Quartet - The Merchant Ivory Collection
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- Conversation with the filmmakers, part of a new series of interviews with Ismail Merchant, James Ivory, Ruth Prawer Jhabvala, and Richard Robbins
Top Customer Reviews
Very incredible performances from Adjani, Smith and Bates. But that's to be expected. And there should be great applause for many of the supporting actors as well: Anthony Higgins(as Adjani's seductive yet caring husband), Sheila Gish(as a chatty,gossipy closet lesbian) and Daniel Chatto (in a supporting role as a melodramatic adolescent pretty boy).
See this movie for the rare dramatic performance from Maggie Smith, who can still make on laugh with just a glance or roll of the eyes. Adjani is astonishing, as is to be expected, playing the lead role of the confused and naieve Mayra. It is probably her best performance since her debut in the Story of Adele H.
It is actually quite easy to see why Merchant Ivory decided to make the Jean Rhys novel into a film. There are clear parallels between characters that Rhys writes about and those In EM Forster's novels. Quartet's main character, Mayra, is an outsider, desperately trying to get to the inside of something that is considered "normal". Forster lived his life in the same way. Both writers, in their journey for a better life, simply wrote about both the joy and pain along the way in their books.
I saw this movie a long time ago on video and the quality was not good. I have to give this movie another 5 stars just because of the excellent transfer. It is 100% better in the audio and the screen presentation. Here you can see the great detail found in the scenery, the costumes and the performance from the actors.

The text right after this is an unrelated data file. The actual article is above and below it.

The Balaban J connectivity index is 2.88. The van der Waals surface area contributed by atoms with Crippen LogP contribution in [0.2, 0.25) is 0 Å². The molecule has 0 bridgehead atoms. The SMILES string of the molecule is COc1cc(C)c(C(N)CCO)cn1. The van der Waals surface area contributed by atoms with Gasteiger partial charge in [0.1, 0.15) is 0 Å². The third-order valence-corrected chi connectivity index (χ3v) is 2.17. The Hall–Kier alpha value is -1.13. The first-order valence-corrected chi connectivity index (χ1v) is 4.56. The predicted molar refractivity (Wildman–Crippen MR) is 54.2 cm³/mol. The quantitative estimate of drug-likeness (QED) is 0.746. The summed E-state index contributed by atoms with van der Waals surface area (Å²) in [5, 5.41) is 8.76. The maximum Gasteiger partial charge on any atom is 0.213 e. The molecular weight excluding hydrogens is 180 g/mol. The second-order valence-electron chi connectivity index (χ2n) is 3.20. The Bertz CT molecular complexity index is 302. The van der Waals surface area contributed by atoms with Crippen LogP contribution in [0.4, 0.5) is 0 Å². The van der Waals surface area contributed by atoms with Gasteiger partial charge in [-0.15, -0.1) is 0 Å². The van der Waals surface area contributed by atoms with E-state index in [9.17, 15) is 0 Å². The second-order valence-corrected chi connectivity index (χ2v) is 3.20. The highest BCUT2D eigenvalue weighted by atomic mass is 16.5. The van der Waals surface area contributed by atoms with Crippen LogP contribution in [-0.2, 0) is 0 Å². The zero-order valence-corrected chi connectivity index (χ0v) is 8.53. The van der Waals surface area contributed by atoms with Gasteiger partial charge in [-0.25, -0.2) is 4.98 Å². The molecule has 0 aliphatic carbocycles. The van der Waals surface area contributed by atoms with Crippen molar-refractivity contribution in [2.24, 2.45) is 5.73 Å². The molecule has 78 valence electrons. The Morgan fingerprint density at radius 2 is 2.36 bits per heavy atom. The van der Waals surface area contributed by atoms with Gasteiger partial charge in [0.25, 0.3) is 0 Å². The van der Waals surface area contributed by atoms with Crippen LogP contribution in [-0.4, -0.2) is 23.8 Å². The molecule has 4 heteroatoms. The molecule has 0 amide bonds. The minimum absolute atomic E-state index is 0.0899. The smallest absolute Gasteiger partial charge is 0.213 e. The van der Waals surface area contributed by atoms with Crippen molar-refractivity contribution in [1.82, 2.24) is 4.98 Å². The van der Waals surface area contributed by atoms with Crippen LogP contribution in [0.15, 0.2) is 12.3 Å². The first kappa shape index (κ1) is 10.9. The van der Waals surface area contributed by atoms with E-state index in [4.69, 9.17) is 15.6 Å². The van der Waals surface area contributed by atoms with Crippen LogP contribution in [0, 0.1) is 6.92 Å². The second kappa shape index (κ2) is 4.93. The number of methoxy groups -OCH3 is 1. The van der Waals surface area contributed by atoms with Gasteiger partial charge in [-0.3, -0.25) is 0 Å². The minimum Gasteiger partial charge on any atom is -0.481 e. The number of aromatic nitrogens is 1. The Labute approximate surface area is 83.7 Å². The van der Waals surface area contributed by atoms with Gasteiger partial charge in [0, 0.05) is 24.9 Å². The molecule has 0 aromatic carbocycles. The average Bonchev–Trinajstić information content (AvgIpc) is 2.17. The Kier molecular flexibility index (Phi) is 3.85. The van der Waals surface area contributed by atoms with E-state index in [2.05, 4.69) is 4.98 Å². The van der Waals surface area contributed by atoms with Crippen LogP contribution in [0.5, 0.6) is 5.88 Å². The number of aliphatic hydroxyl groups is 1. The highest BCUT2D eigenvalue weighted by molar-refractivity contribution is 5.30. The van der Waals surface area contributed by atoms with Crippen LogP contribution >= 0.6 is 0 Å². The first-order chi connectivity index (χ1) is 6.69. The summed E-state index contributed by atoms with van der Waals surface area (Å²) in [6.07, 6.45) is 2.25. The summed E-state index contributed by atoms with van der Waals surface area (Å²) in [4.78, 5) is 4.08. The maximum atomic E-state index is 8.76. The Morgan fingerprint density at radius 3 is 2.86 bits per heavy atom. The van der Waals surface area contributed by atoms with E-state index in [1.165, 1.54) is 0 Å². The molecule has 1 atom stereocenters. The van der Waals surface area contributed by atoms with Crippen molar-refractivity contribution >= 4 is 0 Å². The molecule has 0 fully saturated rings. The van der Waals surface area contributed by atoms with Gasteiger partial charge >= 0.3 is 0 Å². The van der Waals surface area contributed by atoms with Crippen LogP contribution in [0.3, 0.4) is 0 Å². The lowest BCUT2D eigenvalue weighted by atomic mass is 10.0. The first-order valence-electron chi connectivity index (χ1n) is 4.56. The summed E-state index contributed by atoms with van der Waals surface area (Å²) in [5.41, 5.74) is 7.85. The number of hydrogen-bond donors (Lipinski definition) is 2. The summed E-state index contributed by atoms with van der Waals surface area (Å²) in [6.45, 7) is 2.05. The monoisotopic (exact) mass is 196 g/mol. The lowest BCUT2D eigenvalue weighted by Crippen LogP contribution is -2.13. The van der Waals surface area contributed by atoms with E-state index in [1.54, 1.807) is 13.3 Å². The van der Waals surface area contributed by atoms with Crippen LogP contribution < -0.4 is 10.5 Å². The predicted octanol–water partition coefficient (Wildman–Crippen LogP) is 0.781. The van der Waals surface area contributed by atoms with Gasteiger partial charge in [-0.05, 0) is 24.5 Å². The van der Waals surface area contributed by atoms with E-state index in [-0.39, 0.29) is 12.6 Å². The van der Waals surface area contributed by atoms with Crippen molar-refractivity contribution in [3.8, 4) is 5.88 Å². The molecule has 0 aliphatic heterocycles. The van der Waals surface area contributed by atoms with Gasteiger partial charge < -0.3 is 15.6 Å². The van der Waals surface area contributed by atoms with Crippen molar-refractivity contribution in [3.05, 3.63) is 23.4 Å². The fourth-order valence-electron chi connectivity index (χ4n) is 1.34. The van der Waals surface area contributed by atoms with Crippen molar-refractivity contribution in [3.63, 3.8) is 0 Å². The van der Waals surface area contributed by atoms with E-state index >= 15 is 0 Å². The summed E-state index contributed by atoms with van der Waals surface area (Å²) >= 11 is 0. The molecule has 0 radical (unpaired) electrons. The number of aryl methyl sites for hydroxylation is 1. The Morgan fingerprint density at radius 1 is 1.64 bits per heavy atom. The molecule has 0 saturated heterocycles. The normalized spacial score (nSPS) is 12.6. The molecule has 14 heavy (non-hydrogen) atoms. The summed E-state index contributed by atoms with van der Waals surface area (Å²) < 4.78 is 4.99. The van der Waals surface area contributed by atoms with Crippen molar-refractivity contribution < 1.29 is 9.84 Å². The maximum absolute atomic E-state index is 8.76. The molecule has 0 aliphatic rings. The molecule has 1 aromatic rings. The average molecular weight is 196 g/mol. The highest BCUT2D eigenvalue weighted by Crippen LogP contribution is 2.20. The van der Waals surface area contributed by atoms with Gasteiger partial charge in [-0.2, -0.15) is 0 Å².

This is a definite must see.
Part of Home Vision's 2003-2005 Merchant Ivory Collection, the DVD was released under the "supervision of Ismail Merchant and James Ivory," according to the liner notes. As you would expect from a collaboration of Criterion and Merchant/Ivory, obvious care was taken with the DVD transfer and package.
The anamorphically enhanced digital transfer comes from the original 35mm interpositive and is presented in the OAR 1.78:1. Most dirt and debris have been cleaned up so viewers can more fully appreciate Pierre Lhomme's cinematography. Although much of the time colors are dark and muted, moments of rich color are also fully rendered here. Not without flaws, but this transfer appears very solid to someone who never saw the film during roadshow theatrical release in 1981.
The audio transfer is limited to Dolby Digital mono from the film's original 35mm magnetic soundtrack master. The film is largely dialogue driven with selected musical moments. So while it is mostly clear and listenable, there is no indication from the liner notes that efforts were made to complete a sound restoration beyond using the original elements.
For subtitles there are a few options. The DVD default is subtitles for the French dialogue only. There are also options for full subtitles for the deaf and hard of hearing, as well as no subtitles at all.Read more ›